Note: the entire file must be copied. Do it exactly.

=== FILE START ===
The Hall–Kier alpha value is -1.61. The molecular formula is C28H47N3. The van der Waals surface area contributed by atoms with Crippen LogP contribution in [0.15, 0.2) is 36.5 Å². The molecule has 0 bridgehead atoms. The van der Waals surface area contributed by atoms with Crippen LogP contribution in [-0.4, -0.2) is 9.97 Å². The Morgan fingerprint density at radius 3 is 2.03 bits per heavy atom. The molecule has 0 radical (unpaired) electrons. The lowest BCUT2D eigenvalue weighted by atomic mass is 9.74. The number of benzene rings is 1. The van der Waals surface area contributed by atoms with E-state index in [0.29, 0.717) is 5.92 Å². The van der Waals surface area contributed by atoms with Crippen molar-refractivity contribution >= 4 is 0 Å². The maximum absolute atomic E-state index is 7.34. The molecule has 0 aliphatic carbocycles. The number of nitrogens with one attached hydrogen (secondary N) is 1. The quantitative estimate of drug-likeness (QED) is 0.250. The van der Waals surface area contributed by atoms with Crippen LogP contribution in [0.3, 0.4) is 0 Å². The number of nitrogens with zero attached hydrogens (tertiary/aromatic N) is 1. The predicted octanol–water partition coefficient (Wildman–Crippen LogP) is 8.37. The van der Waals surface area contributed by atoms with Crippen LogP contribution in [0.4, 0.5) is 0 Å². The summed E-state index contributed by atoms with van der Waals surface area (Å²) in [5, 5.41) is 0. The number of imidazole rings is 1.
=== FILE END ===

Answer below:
The Hall–Kier alpha value is -1.61. The molecular formula is C28H47N3. The van der Waals surface area contributed by atoms with Crippen LogP contribution in [0.15, 0.2) is 36.5 Å². The molecule has 0 bridgehead atoms. The van der Waals surface area contributed by atoms with Crippen LogP contribution in [-0.4, -0.2) is 9.97 Å². The Morgan fingerprint density at radius 3 is 2.03 bits per heavy atom. The molecule has 0 radical (unpaired) electrons. The lowest BCUT2D eigenvalue weighted by atomic mass is 9.74. The number of benzene rings is 1. The van der Waals surface area contributed by atoms with E-state index in [0.29, 0.717) is 5.92 Å². The van der Waals surface area contributed by atoms with Crippen molar-refractivity contribution >= 4 is 0 Å². The maximum absolute atomic E-state index is 7.34. The molecule has 0 aliphatic carbocycles. The number of nitrogens with one attached hydrogen (secondary N) is 1. The quantitative estimate of drug-likeness (QED) is 0.250. The van der Waals surface area contributed by atoms with Crippen LogP contribution in [0.3, 0.4) is 0 Å². The number of nitrogens with zero attached hydrogens (tertiary/aromatic N) is 1. The predicted octanol–water partition coefficient (Wildman–Crippen LogP) is 8.37. The van der Waals surface area contributed by atoms with Crippen LogP contribution in [0.4, 0.5) is 0 Å². The summed E-state index contributed by atoms with van der Waals surface area (Å²) in [5, 5.41) is 0. The number of imidazole rings is 1.